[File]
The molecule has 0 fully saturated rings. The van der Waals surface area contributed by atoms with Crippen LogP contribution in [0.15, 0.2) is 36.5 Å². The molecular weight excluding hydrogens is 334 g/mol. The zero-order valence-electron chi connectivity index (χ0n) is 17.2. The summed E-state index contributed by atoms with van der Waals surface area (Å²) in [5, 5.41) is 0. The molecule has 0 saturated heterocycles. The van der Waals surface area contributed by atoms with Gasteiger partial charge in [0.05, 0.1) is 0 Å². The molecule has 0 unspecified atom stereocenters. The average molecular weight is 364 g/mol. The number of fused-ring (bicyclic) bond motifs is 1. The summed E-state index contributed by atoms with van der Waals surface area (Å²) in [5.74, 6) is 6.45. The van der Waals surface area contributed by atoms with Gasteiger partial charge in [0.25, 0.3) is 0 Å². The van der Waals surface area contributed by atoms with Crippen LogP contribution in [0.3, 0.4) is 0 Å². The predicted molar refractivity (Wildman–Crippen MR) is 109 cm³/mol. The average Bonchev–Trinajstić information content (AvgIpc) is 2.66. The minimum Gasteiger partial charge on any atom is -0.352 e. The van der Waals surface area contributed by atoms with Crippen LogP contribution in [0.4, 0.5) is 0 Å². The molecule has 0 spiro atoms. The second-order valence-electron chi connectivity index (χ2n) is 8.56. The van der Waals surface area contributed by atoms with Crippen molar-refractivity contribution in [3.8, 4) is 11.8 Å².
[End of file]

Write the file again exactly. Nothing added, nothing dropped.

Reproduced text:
The molecule has 0 fully saturated rings. The van der Waals surface area contributed by atoms with Crippen LogP contribution in [0.15, 0.2) is 36.5 Å². The molecular weight excluding hydrogens is 334 g/mol. The zero-order valence-electron chi connectivity index (χ0n) is 17.2. The summed E-state index contributed by atoms with van der Waals surface area (Å²) in [5, 5.41) is 0. The molecule has 0 saturated heterocycles. The van der Waals surface area contributed by atoms with Gasteiger partial charge in [0.05, 0.1) is 0 Å². The molecule has 0 unspecified atom stereocenters. The average molecular weight is 364 g/mol. The number of fused-ring (bicyclic) bond motifs is 1. The summed E-state index contributed by atoms with van der Waals surface area (Å²) in [5.74, 6) is 6.45. The van der Waals surface area contributed by atoms with Gasteiger partial charge in [0.25, 0.3) is 0 Å². The van der Waals surface area contributed by atoms with Crippen LogP contribution in [0.3, 0.4) is 0 Å². The predicted molar refractivity (Wildman–Crippen MR) is 109 cm³/mol. The average Bonchev–Trinajstić information content (AvgIpc) is 2.66. The minimum Gasteiger partial charge on any atom is -0.352 e. The van der Waals surface area contributed by atoms with Crippen LogP contribution in [0.4, 0.5) is 0 Å². The molecule has 0 spiro atoms. The second-order valence-electron chi connectivity index (χ2n) is 8.56. The van der Waals surface area contributed by atoms with Crippen molar-refractivity contribution in [3.8, 4) is 11.8 Å².